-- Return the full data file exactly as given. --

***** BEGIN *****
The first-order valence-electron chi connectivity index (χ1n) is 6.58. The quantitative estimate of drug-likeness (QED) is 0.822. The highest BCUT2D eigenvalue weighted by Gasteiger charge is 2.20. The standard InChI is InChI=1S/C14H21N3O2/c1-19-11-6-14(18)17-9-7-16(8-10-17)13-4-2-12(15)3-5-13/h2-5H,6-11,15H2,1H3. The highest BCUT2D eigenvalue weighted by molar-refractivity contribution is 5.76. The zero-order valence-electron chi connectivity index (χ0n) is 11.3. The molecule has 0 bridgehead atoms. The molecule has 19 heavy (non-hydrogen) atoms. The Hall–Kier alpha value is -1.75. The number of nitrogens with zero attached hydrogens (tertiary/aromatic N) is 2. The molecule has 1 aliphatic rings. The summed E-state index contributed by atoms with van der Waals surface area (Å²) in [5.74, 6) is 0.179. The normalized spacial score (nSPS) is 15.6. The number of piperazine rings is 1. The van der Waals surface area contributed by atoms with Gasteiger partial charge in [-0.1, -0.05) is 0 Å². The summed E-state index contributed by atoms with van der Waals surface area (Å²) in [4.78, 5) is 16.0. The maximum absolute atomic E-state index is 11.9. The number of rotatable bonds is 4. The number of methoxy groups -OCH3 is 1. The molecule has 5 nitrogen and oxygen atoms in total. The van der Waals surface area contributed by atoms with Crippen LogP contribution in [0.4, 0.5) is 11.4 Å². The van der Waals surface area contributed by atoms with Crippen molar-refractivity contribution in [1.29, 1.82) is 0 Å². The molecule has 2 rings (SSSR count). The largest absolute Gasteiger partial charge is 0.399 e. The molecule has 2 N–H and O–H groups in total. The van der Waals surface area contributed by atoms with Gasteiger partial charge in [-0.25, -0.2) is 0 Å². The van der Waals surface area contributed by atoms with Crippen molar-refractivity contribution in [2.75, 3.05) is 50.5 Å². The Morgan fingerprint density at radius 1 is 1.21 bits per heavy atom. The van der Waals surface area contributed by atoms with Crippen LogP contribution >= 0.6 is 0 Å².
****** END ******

The first-order valence-electron chi connectivity index (χ1n) is 6.58. The quantitative estimate of drug-likeness (QED) is 0.822. The highest BCUT2D eigenvalue weighted by Gasteiger charge is 2.20. The standard InChI is InChI=1S/C14H21N3O2/c1-19-11-6-14(18)17-9-7-16(8-10-17)13-4-2-12(15)3-5-13/h2-5H,6-11,15H2,1H3. The highest BCUT2D eigenvalue weighted by molar-refractivity contribution is 5.76. The zero-order valence-electron chi connectivity index (χ0n) is 11.3. The molecule has 0 bridgehead atoms. The molecule has 19 heavy (non-hydrogen) atoms. The Hall–Kier alpha value is -1.75. The number of nitrogens with zero attached hydrogens (tertiary/aromatic N) is 2. The molecule has 1 aliphatic rings. The summed E-state index contributed by atoms with van der Waals surface area (Å²) in [5.74, 6) is 0.179. The normalized spacial score (nSPS) is 15.6. The number of piperazine rings is 1. The van der Waals surface area contributed by atoms with Gasteiger partial charge in [-0.1, -0.05) is 0 Å². The summed E-state index contributed by atoms with van der Waals surface area (Å²) in [4.78, 5) is 16.0. The maximum absolute atomic E-state index is 11.9. The number of rotatable bonds is 4. The number of methoxy groups -OCH3 is 1. The molecule has 5 nitrogen and oxygen atoms in total. The van der Waals surface area contributed by atoms with Crippen LogP contribution in [0.4, 0.5) is 11.4 Å². The van der Waals surface area contributed by atoms with Crippen molar-refractivity contribution in [1.29, 1.82) is 0 Å². The molecule has 2 rings (SSSR count). The largest absolute Gasteiger partial charge is 0.399 e. The molecule has 2 N–H and O–H groups in total. The van der Waals surface area contributed by atoms with Gasteiger partial charge in [-0.25, -0.2) is 0 Å². The van der Waals surface area contributed by atoms with Crippen molar-refractivity contribution in [2.75, 3.05) is 50.5 Å². The Morgan fingerprint density at radius 1 is 1.21 bits per heavy atom. The van der Waals surface area contributed by atoms with Crippen LogP contribution >= 0.6 is 0 Å².